Partly connected to social media is big data. There are a lot of data out there. There are structured data, for example the data retailers and airlines collect about their loyalty card customers and their behavior. Then there are unstructured data, for example all the reviews that have been written about a product on Amazon or Facebook. The growth of big data has led to intense growth in the demand for sophisticated data analytics. Maybe you can‘t afford that, but you should definitely trawl social media for insights on what customers are saying about your product or service, and what they are saying about competitors‘ products or services.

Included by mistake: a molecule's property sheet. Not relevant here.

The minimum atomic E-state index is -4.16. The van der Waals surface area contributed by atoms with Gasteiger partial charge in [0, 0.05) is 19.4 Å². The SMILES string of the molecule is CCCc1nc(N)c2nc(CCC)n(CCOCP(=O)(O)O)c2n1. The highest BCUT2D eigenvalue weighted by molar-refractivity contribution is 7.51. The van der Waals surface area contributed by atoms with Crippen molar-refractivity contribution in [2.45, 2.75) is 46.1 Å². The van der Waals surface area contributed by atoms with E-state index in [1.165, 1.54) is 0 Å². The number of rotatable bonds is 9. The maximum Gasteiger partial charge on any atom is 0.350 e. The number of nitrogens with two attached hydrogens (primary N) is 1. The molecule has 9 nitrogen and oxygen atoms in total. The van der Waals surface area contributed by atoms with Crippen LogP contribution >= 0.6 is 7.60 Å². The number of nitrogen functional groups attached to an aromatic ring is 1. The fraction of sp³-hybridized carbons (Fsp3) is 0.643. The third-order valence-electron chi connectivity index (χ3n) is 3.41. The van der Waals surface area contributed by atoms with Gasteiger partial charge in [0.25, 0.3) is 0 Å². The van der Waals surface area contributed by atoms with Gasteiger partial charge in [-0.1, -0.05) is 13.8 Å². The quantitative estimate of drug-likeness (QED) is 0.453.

When trying to understand consumer behavior it is important to understand the steps of the decision-making process followed in making a purchase.
First, the customer recognizes a problem or need. Something as simple as „I need new tires for my car“.
Next, the customer searches for information – about tires, about safety, about local tire dealers, and about any sales going on.
Next, the customer sets out and visits a few tire dealers, perhaps talks with salespersons – and the customer may also ask friends and relatives what tires they have under their cars
Finally, the customer makes a decision for a specific brand and model of tires and a place to buy them
The tires get installed and then the customer starts evaluating them. What does it feel like to drive on the new tires? At first, the customer may even experience some level of post-purchase doubts, which are quite common.
The customer‘s evaluation goes on over a long period of time.
Until the tires wear out and a new need for tires arises.